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Four days after ‘self-imposed’ freeze, KU’s IFC revokes ban on fraternity activities

Four days after the Interfraternity Council at the University of Kansas announced a ban on fraternity activities, an interim council created in the wake of the decision has revoked the freeze and called it “unconstitutional.”

On Monday, four executive officers on the nine-member Interfraternity Council announced a self-imposed temporary freeze on all social activities for the 24 fraternities that it governs.

But the decision was revoked unanimously in a Thursday meeting by fraternity leaders who say the process used to approve the policy violated IFC bylaws.

“The ‘freeze’ policy invoked Monday violated the IFC bylaws as it was not voted on by the General Assembly, but was decided to be published without a proper vote, and the support of only two of the four of the executive board members,” a press release from the interim IFC council stated Friday.

Earlier this week, chapter presidents voted 23-1 to place the four executive board members on judicial review and relieve them of their IFC duties pending an investigation.

An ad-hoc committee will oversee the duties of the IFC officers until new leadership can be appointed, a release issued Friday stated.

The late-night revocation of the freeze on Thursday tops what was a contentious and confusing week for Greek students, alumni and housing corporation presidents. Some said they were blindsided by the freeze, which was announced ahead of a previously scheduled meeting between fraternity leaders and Chancellor Douglas A. Girod on Monday.

“This freeze is a way for us to pause and do some honest introspection about who we are and how we can live up to our standards of fraternal excellence,” Daniel Lee, one of the four executive officers, said on Monday after the announcement. “We owe this to our members and the entire KU community.”

Since the beginning of the spring semester, Delta Upsilon, Sigma Alpha Epsilon and Sigma Phi Epsilon have received suspensions from their national headquarters as officials investigate whether members violated fraternity policy related to safety and health. Alpha Epsilon Pi has received a warning related to organizational responsibility and health.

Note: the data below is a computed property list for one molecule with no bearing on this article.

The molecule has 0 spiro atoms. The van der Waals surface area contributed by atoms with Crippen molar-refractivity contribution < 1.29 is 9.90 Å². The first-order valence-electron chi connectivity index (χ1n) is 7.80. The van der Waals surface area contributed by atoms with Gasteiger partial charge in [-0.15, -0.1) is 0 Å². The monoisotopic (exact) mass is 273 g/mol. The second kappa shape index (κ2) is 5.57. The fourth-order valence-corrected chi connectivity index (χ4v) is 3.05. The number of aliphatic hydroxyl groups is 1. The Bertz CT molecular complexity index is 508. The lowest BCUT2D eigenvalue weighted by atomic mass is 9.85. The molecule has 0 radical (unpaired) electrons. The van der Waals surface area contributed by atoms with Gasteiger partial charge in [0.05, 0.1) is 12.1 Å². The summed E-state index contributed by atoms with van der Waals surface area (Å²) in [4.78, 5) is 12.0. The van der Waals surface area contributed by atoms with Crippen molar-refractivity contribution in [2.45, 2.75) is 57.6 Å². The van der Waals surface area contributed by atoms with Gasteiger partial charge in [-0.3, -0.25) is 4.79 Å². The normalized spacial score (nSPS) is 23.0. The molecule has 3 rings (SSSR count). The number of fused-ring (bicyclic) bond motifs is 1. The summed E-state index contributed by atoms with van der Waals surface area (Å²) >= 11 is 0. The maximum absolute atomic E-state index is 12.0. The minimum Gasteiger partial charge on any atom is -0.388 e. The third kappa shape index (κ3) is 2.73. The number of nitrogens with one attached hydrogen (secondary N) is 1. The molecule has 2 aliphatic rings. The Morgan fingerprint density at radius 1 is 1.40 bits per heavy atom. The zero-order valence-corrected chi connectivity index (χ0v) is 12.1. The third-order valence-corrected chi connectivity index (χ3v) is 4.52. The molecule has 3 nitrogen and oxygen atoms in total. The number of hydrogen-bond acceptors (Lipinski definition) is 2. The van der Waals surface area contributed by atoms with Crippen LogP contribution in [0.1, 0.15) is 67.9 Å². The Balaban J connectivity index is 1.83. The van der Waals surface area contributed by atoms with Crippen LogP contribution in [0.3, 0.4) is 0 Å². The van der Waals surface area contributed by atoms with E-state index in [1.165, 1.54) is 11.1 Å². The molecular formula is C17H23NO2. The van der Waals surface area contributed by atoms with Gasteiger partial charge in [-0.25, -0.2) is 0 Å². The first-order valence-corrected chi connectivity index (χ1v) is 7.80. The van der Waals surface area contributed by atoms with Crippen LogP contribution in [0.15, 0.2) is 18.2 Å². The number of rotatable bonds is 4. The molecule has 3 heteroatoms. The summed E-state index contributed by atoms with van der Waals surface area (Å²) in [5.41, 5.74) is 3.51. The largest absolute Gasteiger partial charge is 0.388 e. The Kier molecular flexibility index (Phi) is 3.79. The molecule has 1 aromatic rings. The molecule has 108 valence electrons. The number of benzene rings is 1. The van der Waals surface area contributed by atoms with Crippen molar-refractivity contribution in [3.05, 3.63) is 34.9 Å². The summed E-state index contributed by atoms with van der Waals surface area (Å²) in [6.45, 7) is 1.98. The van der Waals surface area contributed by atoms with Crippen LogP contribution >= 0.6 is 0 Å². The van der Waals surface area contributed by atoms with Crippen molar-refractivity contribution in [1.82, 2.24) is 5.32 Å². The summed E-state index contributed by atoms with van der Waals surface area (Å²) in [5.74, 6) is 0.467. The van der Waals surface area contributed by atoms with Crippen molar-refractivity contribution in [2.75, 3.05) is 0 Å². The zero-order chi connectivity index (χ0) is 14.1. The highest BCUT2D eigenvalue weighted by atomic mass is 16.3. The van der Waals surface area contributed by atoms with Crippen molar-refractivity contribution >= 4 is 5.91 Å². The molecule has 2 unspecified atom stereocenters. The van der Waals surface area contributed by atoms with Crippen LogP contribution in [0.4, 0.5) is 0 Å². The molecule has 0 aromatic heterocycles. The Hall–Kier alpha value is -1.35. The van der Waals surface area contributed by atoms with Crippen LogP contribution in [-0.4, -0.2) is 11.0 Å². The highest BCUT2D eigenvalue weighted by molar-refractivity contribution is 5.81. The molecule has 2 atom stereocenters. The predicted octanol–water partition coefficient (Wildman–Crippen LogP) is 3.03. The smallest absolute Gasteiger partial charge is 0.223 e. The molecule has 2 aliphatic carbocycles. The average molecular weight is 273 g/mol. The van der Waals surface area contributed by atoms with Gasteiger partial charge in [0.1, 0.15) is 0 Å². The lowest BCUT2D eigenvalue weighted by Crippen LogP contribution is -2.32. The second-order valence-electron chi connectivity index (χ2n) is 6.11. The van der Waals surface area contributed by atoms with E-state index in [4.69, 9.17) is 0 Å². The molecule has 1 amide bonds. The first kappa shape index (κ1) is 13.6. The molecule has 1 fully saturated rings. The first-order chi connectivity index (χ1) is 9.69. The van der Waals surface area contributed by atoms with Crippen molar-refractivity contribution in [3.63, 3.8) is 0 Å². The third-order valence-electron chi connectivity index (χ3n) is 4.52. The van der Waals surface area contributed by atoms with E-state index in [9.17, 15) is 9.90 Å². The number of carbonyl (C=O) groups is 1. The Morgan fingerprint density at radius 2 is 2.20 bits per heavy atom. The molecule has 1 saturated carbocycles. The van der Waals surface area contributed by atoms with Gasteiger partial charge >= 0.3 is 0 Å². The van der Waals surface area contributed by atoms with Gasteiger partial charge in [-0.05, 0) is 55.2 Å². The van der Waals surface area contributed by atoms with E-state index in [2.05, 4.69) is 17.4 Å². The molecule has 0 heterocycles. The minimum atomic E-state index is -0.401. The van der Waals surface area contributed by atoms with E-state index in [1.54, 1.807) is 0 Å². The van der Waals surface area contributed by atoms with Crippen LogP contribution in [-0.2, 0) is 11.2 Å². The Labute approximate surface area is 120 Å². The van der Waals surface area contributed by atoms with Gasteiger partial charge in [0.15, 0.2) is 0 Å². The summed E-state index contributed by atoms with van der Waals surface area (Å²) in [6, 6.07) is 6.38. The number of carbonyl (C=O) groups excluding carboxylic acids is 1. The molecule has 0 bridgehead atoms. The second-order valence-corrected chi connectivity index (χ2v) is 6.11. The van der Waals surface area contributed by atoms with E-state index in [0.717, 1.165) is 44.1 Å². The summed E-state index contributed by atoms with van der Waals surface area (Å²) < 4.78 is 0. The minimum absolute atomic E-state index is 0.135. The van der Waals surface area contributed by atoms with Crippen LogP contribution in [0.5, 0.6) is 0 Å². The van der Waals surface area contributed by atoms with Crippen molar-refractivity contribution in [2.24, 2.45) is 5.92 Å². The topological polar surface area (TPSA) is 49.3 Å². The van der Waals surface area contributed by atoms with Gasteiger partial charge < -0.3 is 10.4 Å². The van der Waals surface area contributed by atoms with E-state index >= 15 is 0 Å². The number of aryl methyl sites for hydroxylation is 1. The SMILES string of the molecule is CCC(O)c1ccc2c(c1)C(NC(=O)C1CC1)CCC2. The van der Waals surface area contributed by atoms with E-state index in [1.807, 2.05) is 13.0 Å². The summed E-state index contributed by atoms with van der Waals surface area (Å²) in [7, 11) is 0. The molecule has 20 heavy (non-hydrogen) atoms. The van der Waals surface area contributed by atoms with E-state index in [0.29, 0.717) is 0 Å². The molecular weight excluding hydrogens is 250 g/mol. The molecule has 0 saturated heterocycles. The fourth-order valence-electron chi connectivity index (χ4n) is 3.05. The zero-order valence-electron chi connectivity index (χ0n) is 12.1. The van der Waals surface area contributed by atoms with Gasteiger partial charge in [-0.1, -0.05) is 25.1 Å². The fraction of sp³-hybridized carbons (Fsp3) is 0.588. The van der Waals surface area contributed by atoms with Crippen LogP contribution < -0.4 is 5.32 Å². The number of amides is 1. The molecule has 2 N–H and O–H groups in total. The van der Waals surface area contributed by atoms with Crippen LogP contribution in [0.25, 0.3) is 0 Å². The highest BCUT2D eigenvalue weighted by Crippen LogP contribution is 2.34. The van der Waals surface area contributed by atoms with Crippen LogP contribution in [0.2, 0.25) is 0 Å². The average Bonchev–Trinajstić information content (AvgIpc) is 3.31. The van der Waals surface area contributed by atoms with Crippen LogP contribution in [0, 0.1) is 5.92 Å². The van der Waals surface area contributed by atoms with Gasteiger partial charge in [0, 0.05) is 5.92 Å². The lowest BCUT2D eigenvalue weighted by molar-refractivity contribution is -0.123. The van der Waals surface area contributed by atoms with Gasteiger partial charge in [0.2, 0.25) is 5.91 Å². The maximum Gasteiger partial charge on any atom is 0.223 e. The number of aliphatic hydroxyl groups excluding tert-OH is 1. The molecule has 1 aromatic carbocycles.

Sigma Alpha Epsilon was later closed by its national headquarters for at least four years. Several other fraternities are currently on probation for alcohol, drug and hazing violations.

The Panhellenic Association, the governing body of KU’s sororities, voiced support for the freeze in a public statement released this week and said its executive board would not condone participation in IFC social functions that are unrelated to philanthropy or community service.

“The women of the Panhellenic community look forward to re-joining social activities with the IFC community once they have completed a strategic plan to move forward and can prove that their self-imposed suspension has resulted in a significantly safer environment at KU.”

Girod also voiced his support for the policy, and on Monday said he commended the IFC “for taking ownership of these problems by self-imposing this freeze.”

But according to fraternity bylaws, initiatives approved by the Interfraternity Council must have a 2/3 consensus.

The nine-member board had only four appointed members on Monday, and not enough executives to reach a quorum.

The vacancies on the board were caused by multiple issues, Nick Reddell, a KU graduate and the housing incorporation president for Phi Kappa Psi, told The Star. Individuals whose chapters are under investigation are automatically suspended from the board for the duration of the probe, while other individuals had taken on other leadership roles that required them to vacate their IFC positions, according to IFC policy.